'The best moments are the most difficult ones. Every big performance is made by having dreams and by ‘surviving’ through doubts'.
His athletes have won the US Open, Wimbledon, Roland-Garros, The Australian Open, ATP tour Finals and the Davis Cup. Boris Vallejo, 46 years old, French National coach at the French Tennis Federation.
Tell us about you and why you chose this career path?
I grew up in a small village up on the mountains behind Nice, in the south of France. That is where I was first exposed to tennis, which to me, was an instant revelation. At eight years old I discovered a way to express myself fully. Tennis in France was booming after Yannick Noah’s win at the 1983 Roland-Garros. Tennis became more and more important to me and I spent most of my free time playing and competing.
As a player, I dedicated all my energy and passion to the game. My goal was to become one of the top players, but I never reached it.In the process, I was never impressed by what coaches were teaching me. It was costly for a modest family, so I decided to coach myself when I was about 16 years old.
My best tennis friend, Oskar, was the son of a world-class physical trainer in Monaco. Jacek Choynowski invited me to train under his precise expertise and his intense work ethic. That was what I needed and Mr Choynowski opened up my curiosity for all aspects of training. I started to read extensively about sports science, nutrition, sport psychology and all aspects of what can enable performance at the highest level. Later on, I was coach by Michael Wayman, and as a coach, I follow his exigence and philosophy to this day.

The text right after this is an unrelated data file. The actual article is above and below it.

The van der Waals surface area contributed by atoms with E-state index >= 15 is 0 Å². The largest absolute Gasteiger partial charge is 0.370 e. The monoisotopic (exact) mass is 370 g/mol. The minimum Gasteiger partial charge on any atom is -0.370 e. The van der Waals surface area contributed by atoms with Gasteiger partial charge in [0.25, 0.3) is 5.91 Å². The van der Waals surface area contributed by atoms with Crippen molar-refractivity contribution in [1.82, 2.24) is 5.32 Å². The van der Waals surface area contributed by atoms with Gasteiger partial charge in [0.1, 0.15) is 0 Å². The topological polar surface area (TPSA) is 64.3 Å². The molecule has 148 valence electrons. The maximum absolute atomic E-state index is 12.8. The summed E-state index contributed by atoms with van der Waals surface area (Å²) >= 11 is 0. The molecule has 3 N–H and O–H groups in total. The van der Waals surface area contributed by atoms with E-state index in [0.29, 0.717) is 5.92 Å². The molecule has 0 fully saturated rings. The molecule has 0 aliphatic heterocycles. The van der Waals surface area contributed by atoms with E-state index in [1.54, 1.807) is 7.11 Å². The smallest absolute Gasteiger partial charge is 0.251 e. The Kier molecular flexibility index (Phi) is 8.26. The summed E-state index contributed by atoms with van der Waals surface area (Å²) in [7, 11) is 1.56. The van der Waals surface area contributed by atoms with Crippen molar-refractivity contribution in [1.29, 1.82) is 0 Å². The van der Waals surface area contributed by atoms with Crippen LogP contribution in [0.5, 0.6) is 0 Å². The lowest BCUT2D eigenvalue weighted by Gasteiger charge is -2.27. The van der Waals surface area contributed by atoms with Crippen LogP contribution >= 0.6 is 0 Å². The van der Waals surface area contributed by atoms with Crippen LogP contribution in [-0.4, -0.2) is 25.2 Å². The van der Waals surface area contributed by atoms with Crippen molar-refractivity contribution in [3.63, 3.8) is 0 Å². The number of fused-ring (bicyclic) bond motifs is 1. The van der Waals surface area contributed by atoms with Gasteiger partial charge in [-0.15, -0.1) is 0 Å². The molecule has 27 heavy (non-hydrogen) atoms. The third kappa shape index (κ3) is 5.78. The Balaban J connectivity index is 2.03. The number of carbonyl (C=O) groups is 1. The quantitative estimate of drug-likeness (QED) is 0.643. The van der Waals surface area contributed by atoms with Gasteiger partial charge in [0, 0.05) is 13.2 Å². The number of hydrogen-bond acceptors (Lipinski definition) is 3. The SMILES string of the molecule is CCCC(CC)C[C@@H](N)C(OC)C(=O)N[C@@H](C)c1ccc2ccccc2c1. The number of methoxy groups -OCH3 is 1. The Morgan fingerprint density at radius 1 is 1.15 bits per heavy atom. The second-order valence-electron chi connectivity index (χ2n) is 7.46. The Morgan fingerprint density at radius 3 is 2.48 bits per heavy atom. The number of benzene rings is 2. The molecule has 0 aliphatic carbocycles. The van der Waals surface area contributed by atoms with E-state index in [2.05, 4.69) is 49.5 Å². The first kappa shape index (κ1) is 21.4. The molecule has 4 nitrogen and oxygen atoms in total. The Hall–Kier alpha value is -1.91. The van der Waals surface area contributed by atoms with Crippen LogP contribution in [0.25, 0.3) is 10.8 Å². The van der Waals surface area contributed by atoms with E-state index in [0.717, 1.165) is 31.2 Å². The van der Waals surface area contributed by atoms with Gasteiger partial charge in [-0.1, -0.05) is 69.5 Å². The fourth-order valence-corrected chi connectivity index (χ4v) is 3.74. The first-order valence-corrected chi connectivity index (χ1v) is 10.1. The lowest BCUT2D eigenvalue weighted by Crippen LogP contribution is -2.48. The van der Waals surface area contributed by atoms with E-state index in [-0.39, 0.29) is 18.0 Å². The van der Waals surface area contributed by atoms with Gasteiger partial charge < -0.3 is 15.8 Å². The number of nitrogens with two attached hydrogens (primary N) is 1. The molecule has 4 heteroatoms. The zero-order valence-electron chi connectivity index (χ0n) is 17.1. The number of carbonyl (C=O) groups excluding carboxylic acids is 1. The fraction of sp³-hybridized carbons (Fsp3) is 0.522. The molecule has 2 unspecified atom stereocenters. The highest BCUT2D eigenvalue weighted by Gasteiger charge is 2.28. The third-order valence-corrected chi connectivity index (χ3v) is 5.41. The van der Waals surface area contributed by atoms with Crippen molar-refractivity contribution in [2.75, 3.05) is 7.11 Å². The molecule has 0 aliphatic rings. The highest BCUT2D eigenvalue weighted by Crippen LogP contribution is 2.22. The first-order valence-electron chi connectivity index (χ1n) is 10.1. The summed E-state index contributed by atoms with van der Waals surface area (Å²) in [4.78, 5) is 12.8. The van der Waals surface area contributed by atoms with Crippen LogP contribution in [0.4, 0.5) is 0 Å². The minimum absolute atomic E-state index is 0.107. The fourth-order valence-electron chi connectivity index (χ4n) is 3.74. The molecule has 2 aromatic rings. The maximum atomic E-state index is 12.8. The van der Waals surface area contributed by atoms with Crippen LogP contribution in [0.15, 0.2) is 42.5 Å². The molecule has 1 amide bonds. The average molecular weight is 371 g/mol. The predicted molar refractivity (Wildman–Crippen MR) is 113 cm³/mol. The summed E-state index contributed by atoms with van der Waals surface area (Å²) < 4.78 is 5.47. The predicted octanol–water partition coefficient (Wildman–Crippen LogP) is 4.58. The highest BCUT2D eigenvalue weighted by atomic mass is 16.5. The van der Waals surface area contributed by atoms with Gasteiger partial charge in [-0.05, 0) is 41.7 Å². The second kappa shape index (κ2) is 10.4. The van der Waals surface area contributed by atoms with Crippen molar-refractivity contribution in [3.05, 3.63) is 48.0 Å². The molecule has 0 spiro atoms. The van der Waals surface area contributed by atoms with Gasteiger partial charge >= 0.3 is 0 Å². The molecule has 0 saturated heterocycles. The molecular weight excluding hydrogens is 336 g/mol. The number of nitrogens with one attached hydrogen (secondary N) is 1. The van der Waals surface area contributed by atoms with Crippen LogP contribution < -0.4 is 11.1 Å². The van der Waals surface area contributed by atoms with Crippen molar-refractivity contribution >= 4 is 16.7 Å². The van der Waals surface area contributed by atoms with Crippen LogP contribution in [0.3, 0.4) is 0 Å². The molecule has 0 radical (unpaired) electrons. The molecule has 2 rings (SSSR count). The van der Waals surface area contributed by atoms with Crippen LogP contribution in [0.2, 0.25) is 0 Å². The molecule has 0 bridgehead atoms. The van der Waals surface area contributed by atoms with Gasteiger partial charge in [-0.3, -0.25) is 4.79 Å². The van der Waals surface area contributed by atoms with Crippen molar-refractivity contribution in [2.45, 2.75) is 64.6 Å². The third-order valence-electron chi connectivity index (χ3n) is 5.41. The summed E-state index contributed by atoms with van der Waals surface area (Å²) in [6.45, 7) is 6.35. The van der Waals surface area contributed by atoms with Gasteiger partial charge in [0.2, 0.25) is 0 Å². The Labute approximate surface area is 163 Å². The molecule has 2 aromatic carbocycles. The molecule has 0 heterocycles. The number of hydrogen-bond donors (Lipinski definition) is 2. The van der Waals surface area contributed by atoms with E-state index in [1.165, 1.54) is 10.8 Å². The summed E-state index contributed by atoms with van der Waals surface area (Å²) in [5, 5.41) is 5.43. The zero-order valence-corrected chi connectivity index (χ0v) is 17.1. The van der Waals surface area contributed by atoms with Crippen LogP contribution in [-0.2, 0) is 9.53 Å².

Coaching was a part of my life from an early age: teaching children’s groups when I was 16 to earn extra money for tournaments, talking about stroke technique with friends and spending time watching pro-players practising.
Helping players improve was a concern of mine even before it became my professional activity, but I’ve known since 15 that coaching was the next chapter. I had a clear vision of what I wanted to achieve.
For the past 20 years I have been coaching professionals.
How important is flexibility and self-care for an elite tennis player? How much time and energy do they spend on stretching and recovery?
These days, an elite tennis player’s career lasts much longer than before. Players over 30-years-old on tour used to be an exception. Today, most play until age 35 or more. Learning how to train specifically for individual needs and recovery is the main reason top players can perform at their best for longer than before. Federer is nearly 40, Nadal 35 and Djokovic 34.
The level of athleticism has improved drastically and is constantly increasing. Muscle flexibility and joint mobility are crucial points. It helps movement on the court, to cover more distance to reach balls and to avoid muscular injuries when stretching on defensive shots.
Usually, elite players take 45 -minutes to an hour to warm up before going onto the court. It consists of cardiovascular time, full-body mobility movements and active stretching.
After practice—not necessarily right after—they do a low-intensity recovery cardio session, most often on a bike (10 to 45 minutes).Passive stretching comes after (20 to 60-minutes). Physiotherapists also prescribe massage or cold therapy, including cold baths. Top players ranking from 1 to 30 all travel with a tennis coach, a physical trainer and a physiotherapist. Players in the top 100 may also, but not always with the whole team.